Wrestling with the grey area

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Luke 13:1 On one occasion when Jesus was going to the house of a leader of the Pharisees to eat a meal on the sabbath, they were watching him closely. 2 Just then, in front of him, there was a man who had dropsy. 3 And Jesus asked the lawyers and Pharisees, “Is it lawful to cure people on the sabbath, or not?” 4 But they were silent. So Jesus took him and healed him, and sent him away. 5 Then he said to them, “If one of you has a child or an ox that has fallen into a well, will you not immediately pull it out on a sabbath day?” 6 And they could not reply to this.

Jesus asks an interesting question here. “Is it lawful to cure illness on the sabbath, or not?” You’re probably aware that “working” on the sabbath was prohibited. But does healing someone constitute work? There was nothing in the written law that explicitly prohibited healing, but tradition held that healing was only permitted on the Sabbath in life-threatening situations.

In v.5 Jesus offers the examples of a child or ox falling into a well – both potentially life-threatening. We’re told in v.2 the man in question had “dropsy” (what we would call today “edema”), which was an accumulation of water in the body. This would certainly have caused the man to suffer, but was not likely life-threatening. So what we have here is something of a “gray area”. It’s not expressly prohibited in the law, but does go against tradition. As you might expect, Jesus chose to heal the man – which frustrated the teacher of the law.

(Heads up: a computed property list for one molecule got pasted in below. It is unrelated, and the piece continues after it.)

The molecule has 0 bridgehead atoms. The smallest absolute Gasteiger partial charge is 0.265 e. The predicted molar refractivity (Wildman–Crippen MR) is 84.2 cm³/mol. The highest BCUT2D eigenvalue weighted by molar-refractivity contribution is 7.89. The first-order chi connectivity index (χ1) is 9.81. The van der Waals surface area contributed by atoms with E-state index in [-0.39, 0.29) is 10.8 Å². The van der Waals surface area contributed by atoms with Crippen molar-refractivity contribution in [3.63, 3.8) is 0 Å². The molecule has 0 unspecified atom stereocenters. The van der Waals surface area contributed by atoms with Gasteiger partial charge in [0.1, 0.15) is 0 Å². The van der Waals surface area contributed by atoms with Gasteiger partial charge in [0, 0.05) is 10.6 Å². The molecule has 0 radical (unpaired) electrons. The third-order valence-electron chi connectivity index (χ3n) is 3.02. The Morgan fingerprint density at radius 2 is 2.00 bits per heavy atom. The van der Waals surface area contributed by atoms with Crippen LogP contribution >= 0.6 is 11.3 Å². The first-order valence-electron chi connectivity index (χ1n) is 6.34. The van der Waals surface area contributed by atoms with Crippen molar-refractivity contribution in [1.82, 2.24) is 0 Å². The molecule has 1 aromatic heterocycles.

In these strange days of coronavirus we Christians are being pushed into situations none of us has experienced before. Grey areas, if you will. Since March, when the church I lead started going entirely online for worship, we have been celebrating holy communion virtually. In other words we’ve invited people to gather bread and wine/juice in their homes, join with me in blessings these elements, then receive them – all without an ordained person in their midst. Is this practice prohibited in scripture? No. But it does violate the tradition practice of the Lutheran church? Yes.

Here’s another question people have been wrestling with. If the people are not gathered together in once space is the church still the church? Is a physical gathering of some kind necessary?

Part of being a Christian is wrestling with the tension of adhering to tradition and allowing the faith to grow in response to a rapidly changing world. Heavenly Father give us wisdom to know when to stay within the traditional boundaries and when to break out. We pray this in Jesus’ name. Amen.

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